The Price of Greatness: Alexander Hamilton, James Madison, and the Creation of American Oligarchy, by Jay Cost

Hamilton emphasized economic growth and Madison the importance of republican principles. Cost argues that both men were right and that their quarrel reveals a fundamental paradox at the heart of the American experiment. He shows that each man, in his own way, came to accept corruption as a cost of growth. The Price of Greatness reveals the trade-off that made the United States the richest nation in human history, and that continues to fracture our politics to this day.

Race to Save the Romanovs: The Truth Behind the Secret Plans to Rescue the Russian Imperial Family, by Helen Rappaport

Investigating the murder of the Russian imperial family, Helen Rappaport embarks on a quest to uncover the various international plots and plans to save them, why they failed, and who was responsible. She draws on never-before-seen sources from archives in the United States, Russia, Spain and the United Kingdom, creating a powerful account of near misses and close calls with a heartbreaking conclusion.

CHILDREN’S BOOKS

Brave Enough for Two, by Jonathan D. Voss

Hoot and Olive are best friends and adventure lovers. As often happens, opposites attract. Olive likes her adventure in books while Hoot prefers the great outdoors. But, when good friends get together, things always seem to work out. With classic-feeling illustrations and a gentle back-and-forth story, Hoot and Olive are reminiscent of the friendships found in the A.A. Milne Winnie the Pooh stories. (Ages 3-6.)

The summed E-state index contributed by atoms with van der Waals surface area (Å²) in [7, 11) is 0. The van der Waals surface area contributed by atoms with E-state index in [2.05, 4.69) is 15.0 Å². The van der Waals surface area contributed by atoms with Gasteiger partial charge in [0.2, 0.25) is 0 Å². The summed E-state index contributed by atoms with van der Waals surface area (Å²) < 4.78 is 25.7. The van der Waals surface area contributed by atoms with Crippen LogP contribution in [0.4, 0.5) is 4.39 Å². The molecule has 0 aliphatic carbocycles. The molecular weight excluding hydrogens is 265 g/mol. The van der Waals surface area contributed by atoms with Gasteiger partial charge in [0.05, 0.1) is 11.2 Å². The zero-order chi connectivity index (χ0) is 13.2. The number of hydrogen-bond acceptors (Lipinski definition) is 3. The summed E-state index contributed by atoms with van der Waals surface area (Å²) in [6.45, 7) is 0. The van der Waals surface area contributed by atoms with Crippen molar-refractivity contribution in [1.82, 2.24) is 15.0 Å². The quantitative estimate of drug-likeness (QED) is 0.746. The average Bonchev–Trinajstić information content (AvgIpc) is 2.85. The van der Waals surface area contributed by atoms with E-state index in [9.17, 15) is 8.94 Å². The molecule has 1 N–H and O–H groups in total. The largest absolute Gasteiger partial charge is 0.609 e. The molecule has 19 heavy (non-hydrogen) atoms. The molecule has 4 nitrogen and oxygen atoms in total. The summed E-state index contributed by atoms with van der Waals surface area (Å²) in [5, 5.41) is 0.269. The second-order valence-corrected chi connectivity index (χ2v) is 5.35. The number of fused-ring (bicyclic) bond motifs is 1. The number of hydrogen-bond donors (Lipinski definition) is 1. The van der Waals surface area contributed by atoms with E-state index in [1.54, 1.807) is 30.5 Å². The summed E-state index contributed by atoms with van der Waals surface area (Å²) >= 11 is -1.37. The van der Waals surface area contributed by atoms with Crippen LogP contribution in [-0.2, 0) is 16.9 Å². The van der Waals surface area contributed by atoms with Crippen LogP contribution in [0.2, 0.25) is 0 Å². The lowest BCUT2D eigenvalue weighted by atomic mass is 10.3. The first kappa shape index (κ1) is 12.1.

Crunch the Shy Dinosaur, by Cirocco Dunlap, with illustrations by Greg Pizzoli

Shhhhh. Crunch the Dinosaur wants to come out and play, but is just too shy. Whisper his name and maybe he will venture out to join you. Engaging and interactive, this cute new dinosaur tale will delight young readers over and over again. (Ages 3-6.)

The Inventors at No. 8, by A.M. Morgen

On the eve of his 10th birthday, George, the third Lord of Devonshire, has suffered the death of almost all of the adults closest to him. His only guardian is his manservant, Frobisher. The pair survive by selling the furnishings from George’s house. When a thief tries to steal George’s legacy, his grandfather’s map to the Star of Victory, an ingenious mechanical bird intervenes. Jam-packed with thieves, clues and intrigue, The Inventors at No. 8 is a great summer read. (Ages 8-13.)

Neverworld Wake, by Marisha Pessl

Beatrice, Martha, Cannon, Whitley and Kipling find themselves in the Neverworld Wake, the hours the friends relive over and over, a hundred, a thousand, possibly a million times as they search for answers about their friend, Jim’s, death, and the accident that threw them into the wake. “The first thing you must do is stay calm,” says the mysterious Keeper. This psychological thriller of the most fascinating sort, where one’s worst nightmare is relived again and again, is an absolute beach-bag must for fans of Gone Girl, We Were Liars and We Are the Goldens. (Ages 14 to adult.)  PS

Compiled by Kimberly Daniels Taws and Angie Tally.